Claude Cockburn’s will not be a name known to many now, but fifty years ago this former foreign correspondent and writer was widely recognised well beyond the readership of The Times, the newspaper with which he is most associated. That he should feature here is due to something which he is credited with having written, although in fact he did not*. Journalists of all hues have often conspired together to try and grab a small portion of immortality, by evading the sub-editor’s eye by inserting into their organ some hidden message or double entendre. And it was Cockburn who was to claim that he won a competition between himself and other hacks after the Times published a headline: “Earthquake in Chile – not many dead”. Subsequent research has revealed that no such headline has ever appeared in the paper, but that has not stopped the myth gaining widespread currency.
What brings Cockburn to mind at this point was the publication at the beginning of last month of the RSPB’s annual Birdcrime report. Although the RSPB press office sought to wring maximum coverage for the publication, in fact (and perhaps as a result of) the nationwide preoccupation with Brexit it was hardly picked up by the mainstream media. As has become the norm with this annual event, the RSPB focused almost exclusively on hen harriers’ deaths and their obsession with the grouse shooting interests which they argue are behind them. And as has also become usual, the RSPB was not bashful about the casual distortion of the facts. Take this one:
‘72% of 58 hen harriers satellite tagged in a government study were killed, or most likely killed, on or near grouse moors (2007 – 2017)’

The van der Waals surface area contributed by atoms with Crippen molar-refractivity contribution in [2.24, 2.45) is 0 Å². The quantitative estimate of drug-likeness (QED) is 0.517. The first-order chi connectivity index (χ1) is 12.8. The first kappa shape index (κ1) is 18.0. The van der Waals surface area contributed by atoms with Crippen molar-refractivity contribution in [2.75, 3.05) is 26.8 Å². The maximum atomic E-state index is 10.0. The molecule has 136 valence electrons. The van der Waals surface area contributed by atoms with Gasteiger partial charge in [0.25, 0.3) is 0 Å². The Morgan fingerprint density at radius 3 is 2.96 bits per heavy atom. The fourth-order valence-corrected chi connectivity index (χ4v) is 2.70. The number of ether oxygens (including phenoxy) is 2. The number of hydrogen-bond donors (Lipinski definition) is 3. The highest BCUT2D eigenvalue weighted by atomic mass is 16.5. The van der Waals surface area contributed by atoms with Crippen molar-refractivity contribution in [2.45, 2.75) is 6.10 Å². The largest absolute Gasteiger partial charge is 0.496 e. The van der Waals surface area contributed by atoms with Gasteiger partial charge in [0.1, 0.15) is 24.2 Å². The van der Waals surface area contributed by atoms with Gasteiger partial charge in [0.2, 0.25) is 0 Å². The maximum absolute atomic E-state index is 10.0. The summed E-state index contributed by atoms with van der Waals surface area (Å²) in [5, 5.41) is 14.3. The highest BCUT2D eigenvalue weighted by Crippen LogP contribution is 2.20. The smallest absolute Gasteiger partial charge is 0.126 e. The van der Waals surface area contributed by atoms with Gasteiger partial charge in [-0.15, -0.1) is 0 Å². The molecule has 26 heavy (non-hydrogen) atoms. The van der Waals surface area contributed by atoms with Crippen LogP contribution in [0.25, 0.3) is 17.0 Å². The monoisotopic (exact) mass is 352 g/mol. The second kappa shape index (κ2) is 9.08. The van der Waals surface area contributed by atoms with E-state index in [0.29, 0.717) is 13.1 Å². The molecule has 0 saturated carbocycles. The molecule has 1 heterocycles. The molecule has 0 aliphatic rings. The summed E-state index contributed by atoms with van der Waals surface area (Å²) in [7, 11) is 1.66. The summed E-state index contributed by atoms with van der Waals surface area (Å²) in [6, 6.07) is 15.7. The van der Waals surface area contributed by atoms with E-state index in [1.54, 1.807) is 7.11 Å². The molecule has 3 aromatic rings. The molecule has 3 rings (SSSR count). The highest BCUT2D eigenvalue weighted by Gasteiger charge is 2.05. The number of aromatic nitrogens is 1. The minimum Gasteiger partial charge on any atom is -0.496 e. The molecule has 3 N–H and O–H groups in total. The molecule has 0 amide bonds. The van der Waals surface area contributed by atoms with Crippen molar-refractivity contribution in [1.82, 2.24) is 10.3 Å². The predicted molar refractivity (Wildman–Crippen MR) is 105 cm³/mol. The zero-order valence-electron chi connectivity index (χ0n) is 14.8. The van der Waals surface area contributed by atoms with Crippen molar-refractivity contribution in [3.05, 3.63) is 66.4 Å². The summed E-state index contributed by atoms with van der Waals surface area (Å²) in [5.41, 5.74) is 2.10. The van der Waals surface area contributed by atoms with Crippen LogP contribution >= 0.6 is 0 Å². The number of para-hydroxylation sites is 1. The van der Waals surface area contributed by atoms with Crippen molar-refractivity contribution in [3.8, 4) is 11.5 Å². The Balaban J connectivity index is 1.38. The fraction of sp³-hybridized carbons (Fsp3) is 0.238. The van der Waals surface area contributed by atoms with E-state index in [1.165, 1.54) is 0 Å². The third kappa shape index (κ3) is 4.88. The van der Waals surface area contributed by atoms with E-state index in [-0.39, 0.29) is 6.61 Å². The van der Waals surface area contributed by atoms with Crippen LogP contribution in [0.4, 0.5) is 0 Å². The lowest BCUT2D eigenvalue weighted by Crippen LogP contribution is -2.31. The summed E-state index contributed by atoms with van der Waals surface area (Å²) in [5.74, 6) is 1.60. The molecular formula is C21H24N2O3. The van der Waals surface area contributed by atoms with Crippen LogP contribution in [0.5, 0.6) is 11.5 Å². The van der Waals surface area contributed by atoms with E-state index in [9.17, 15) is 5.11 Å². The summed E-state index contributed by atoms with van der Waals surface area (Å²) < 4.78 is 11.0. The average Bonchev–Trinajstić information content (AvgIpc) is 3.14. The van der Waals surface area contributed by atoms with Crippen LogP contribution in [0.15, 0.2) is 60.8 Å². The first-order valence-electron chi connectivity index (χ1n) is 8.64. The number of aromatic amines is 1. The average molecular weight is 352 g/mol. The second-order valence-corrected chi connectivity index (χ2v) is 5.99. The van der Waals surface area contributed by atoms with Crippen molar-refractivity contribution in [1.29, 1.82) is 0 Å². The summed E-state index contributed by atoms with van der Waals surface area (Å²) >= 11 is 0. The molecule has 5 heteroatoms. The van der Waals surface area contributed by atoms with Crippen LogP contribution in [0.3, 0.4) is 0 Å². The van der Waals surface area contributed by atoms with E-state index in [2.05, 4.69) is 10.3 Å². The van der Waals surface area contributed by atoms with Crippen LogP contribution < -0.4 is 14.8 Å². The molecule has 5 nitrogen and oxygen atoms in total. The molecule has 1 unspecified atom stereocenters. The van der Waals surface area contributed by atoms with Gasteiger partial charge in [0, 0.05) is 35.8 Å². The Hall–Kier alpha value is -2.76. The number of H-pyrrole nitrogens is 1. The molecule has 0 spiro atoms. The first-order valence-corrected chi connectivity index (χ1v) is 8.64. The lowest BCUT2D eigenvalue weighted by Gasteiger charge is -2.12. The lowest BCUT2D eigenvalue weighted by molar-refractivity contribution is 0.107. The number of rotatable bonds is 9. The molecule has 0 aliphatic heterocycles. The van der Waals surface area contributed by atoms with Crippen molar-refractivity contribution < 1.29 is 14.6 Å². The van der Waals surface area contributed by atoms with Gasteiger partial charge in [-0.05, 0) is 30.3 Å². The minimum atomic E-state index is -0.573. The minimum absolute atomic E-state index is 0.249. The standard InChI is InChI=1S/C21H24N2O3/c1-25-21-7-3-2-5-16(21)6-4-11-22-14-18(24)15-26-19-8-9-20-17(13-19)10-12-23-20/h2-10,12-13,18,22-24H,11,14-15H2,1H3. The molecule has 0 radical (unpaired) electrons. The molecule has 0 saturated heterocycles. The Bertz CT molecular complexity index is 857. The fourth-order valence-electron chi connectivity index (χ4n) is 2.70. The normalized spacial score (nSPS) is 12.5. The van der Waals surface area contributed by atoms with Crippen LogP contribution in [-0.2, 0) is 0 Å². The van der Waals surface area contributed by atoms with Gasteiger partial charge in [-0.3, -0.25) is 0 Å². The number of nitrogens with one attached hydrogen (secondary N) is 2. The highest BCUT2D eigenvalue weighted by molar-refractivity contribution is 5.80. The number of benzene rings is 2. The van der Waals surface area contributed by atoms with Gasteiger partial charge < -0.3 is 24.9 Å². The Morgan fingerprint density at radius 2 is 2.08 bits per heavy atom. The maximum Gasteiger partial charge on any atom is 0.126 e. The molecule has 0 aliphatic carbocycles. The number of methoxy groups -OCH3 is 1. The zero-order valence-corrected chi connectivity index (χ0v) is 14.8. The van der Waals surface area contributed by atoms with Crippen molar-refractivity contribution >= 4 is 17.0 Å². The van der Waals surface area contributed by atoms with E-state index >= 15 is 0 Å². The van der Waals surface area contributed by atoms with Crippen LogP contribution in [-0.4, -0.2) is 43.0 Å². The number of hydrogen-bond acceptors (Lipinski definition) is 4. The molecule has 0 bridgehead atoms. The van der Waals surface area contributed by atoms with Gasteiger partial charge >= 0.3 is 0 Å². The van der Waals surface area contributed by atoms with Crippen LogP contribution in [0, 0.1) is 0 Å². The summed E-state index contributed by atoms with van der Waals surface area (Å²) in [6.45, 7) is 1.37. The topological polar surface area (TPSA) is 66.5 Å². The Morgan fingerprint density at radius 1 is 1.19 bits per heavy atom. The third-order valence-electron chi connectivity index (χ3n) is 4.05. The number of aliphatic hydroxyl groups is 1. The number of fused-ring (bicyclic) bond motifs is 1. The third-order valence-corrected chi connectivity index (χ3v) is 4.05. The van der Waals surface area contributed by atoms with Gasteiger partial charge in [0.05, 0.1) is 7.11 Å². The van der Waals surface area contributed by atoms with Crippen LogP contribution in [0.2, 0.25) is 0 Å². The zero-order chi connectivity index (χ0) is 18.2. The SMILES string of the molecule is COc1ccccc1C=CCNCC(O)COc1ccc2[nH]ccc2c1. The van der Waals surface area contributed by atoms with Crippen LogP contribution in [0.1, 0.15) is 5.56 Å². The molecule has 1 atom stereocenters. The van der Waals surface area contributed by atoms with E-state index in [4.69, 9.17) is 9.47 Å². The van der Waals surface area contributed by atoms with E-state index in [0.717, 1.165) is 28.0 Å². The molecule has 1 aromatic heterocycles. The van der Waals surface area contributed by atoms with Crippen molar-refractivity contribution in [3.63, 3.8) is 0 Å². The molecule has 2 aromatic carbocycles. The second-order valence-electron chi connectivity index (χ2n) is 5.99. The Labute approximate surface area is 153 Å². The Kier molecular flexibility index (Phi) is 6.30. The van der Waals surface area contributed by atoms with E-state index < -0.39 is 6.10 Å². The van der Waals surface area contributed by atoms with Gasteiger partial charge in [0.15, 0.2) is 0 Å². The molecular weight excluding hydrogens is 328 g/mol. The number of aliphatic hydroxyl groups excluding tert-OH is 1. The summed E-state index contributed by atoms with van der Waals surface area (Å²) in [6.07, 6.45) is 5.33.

Those long used to the RSPB’s tenuous grasp of facts won’t be surprised that the report offers no support for this claim. And there is a reason for that to be found elsewhere in the same government study, where it flatly contradicts the RSPB’s highly selective reading of it. The total number of hen harrier which showed signs of illegal killing numbered just four. The other 38 has simply disappeared. And for those among RSPB supporters who embrace the conspiracy theorists’ article of faith, which is that the absence of evidence to support whatever half crazed load of balderdash is current among them, is in fact the strongest evidence in its favour, a study of eleven of those missing hen harriers revealed that transmissions had ceased well away from grouse moors and in the case of five of them, the last transmissions had been traced to Isle of Man, Dorset and three to France, where grouse shooters are pretty thin on the ground to the point of being absent all together.
The RSPB report is not of course aimed at adding to the science-based argument for or against the impact of grouse shooting. It is a recruitment tool aimed squarely at bringing aboard new members and political supporters. Had it been anything other than this, then the report would have been obliged to locate its headline in Cockburn territory with something along he lines of ‘Grouse moors: Not many hen harriers illegally killed”
*It is the case that Cockburn wrote something perhaps more wholly appropriate to the age in which we live than it was when he first coined it. He said: “Believe nothing until it has been officially denied”